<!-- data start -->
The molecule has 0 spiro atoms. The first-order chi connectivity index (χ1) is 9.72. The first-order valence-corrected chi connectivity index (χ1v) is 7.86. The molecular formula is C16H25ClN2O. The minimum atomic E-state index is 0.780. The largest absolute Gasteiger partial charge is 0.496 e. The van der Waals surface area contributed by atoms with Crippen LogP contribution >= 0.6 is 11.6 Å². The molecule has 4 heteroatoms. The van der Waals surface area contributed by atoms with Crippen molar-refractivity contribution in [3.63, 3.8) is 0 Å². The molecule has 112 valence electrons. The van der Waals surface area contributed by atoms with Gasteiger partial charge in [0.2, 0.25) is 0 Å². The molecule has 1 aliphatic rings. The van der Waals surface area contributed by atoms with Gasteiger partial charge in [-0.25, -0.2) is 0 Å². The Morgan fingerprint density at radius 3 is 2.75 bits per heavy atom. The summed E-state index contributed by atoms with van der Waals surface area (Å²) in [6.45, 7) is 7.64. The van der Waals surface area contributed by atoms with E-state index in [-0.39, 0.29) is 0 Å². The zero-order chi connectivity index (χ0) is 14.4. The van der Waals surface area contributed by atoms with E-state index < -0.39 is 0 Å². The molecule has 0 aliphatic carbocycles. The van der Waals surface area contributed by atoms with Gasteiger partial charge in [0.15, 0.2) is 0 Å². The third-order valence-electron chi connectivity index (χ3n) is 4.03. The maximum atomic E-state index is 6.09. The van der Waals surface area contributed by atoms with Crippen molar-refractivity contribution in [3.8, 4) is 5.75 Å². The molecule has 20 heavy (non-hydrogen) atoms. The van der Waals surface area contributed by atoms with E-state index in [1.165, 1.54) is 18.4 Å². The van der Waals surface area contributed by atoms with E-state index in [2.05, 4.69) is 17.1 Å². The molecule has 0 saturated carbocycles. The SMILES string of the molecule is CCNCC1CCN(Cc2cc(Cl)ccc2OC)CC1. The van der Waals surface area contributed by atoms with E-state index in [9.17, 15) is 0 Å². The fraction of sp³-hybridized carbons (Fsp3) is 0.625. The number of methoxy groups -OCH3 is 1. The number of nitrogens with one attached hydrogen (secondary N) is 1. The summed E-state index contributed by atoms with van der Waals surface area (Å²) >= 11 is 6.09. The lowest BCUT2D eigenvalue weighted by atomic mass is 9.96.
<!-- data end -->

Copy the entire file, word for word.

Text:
The molecule has 0 spiro atoms. The first-order chi connectivity index (χ1) is 9.72. The first-order valence-corrected chi connectivity index (χ1v) is 7.86. The molecular formula is C16H25ClN2O. The minimum atomic E-state index is 0.780. The largest absolute Gasteiger partial charge is 0.496 e. The van der Waals surface area contributed by atoms with Crippen LogP contribution >= 0.6 is 11.6 Å². The molecule has 4 heteroatoms. The van der Waals surface area contributed by atoms with Crippen molar-refractivity contribution in [3.63, 3.8) is 0 Å². The molecule has 112 valence electrons. The van der Waals surface area contributed by atoms with Gasteiger partial charge in [0.2, 0.25) is 0 Å². The molecule has 1 aliphatic rings. The van der Waals surface area contributed by atoms with Gasteiger partial charge in [-0.25, -0.2) is 0 Å². The Morgan fingerprint density at radius 3 is 2.75 bits per heavy atom. The summed E-state index contributed by atoms with van der Waals surface area (Å²) in [6.45, 7) is 7.64. The van der Waals surface area contributed by atoms with E-state index in [-0.39, 0.29) is 0 Å². The zero-order chi connectivity index (χ0) is 14.4. The van der Waals surface area contributed by atoms with E-state index < -0.39 is 0 Å². The molecule has 0 aliphatic carbocycles. The van der Waals surface area contributed by atoms with Gasteiger partial charge in [0.15, 0.2) is 0 Å². The third-order valence-electron chi connectivity index (χ3n) is 4.03. The maximum atomic E-state index is 6.09. The van der Waals surface area contributed by atoms with Crippen molar-refractivity contribution in [3.8, 4) is 5.75 Å². The molecule has 20 heavy (non-hydrogen) atoms. The van der Waals surface area contributed by atoms with E-state index in [1.165, 1.54) is 18.4 Å². The van der Waals surface area contributed by atoms with E-state index in [2.05, 4.69) is 17.1 Å². The molecule has 0 saturated carbocycles. The SMILES string of the molecule is CCNCC1CCN(Cc2cc(Cl)ccc2OC)CC1. The van der Waals surface area contributed by atoms with E-state index in [9.17, 15) is 0 Å². The fraction of sp³-hybridized carbons (Fsp3) is 0.625. The number of methoxy groups -OCH3 is 1. The number of nitrogens with one attached hydrogen (secondary N) is 1. The summed E-state index contributed by atoms with van der Waals surface area (Å²) >= 11 is 6.09. The lowest BCUT2D eigenvalue weighted by atomic mass is 9.96.